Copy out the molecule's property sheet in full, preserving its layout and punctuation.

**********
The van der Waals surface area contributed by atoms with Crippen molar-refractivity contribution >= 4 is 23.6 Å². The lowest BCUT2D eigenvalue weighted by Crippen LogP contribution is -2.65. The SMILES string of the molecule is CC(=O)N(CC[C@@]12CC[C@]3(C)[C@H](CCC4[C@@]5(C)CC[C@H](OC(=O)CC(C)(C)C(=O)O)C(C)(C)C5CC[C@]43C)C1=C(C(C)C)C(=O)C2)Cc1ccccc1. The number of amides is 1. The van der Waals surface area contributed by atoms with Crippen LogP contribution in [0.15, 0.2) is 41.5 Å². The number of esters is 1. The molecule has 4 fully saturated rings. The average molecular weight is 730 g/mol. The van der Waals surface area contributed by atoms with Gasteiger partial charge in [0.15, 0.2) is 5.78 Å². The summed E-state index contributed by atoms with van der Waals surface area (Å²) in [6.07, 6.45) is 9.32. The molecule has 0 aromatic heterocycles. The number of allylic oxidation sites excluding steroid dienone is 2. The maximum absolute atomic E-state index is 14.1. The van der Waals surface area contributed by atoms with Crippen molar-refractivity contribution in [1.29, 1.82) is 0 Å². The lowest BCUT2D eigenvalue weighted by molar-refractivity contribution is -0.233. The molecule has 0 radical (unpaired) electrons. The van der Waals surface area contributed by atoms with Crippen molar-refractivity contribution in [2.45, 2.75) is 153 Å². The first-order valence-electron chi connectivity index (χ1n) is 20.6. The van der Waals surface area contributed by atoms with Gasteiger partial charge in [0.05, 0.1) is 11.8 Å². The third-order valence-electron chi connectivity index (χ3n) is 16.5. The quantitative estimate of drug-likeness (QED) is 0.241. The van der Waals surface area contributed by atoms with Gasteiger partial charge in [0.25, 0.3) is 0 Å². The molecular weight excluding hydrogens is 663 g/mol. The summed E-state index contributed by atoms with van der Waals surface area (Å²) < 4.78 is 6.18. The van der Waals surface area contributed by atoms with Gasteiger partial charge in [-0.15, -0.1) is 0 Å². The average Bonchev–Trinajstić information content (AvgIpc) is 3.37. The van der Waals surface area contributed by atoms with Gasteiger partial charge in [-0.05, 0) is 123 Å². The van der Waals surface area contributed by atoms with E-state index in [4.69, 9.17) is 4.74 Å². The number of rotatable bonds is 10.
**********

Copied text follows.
The van der Waals surface area contributed by atoms with Crippen molar-refractivity contribution >= 4 is 23.6 Å². The lowest BCUT2D eigenvalue weighted by Crippen LogP contribution is -2.65. The SMILES string of the molecule is CC(=O)N(CC[C@@]12CC[C@]3(C)[C@H](CCC4[C@@]5(C)CC[C@H](OC(=O)CC(C)(C)C(=O)O)C(C)(C)C5CC[C@]43C)C1=C(C(C)C)C(=O)C2)Cc1ccccc1. The number of amides is 1. The van der Waals surface area contributed by atoms with Crippen LogP contribution in [0.15, 0.2) is 41.5 Å². The number of esters is 1. The molecule has 4 fully saturated rings. The average molecular weight is 730 g/mol. The van der Waals surface area contributed by atoms with Gasteiger partial charge in [0.15, 0.2) is 5.78 Å². The summed E-state index contributed by atoms with van der Waals surface area (Å²) in [6.07, 6.45) is 9.32. The molecule has 0 aromatic heterocycles. The number of allylic oxidation sites excluding steroid dienone is 2. The maximum absolute atomic E-state index is 14.1. The van der Waals surface area contributed by atoms with Crippen molar-refractivity contribution in [1.29, 1.82) is 0 Å². The lowest BCUT2D eigenvalue weighted by molar-refractivity contribution is -0.233. The molecule has 0 radical (unpaired) electrons. The van der Waals surface area contributed by atoms with Crippen molar-refractivity contribution in [2.45, 2.75) is 153 Å². The first-order valence-electron chi connectivity index (χ1n) is 20.6. The van der Waals surface area contributed by atoms with Gasteiger partial charge in [0.05, 0.1) is 11.8 Å². The third-order valence-electron chi connectivity index (χ3n) is 16.5. The quantitative estimate of drug-likeness (QED) is 0.241. The van der Waals surface area contributed by atoms with Gasteiger partial charge in [0.25, 0.3) is 0 Å². The molecular weight excluding hydrogens is 663 g/mol. The summed E-state index contributed by atoms with van der Waals surface area (Å²) < 4.78 is 6.18. The van der Waals surface area contributed by atoms with Gasteiger partial charge in [-0.15, -0.1) is 0 Å². The average Bonchev–Trinajstić information content (AvgIpc) is 3.37. The van der Waals surface area contributed by atoms with Gasteiger partial charge in [-0.05, 0) is 123 Å². The van der Waals surface area contributed by atoms with E-state index in [4.69, 9.17) is 4.74 Å². The number of rotatable bonds is 10.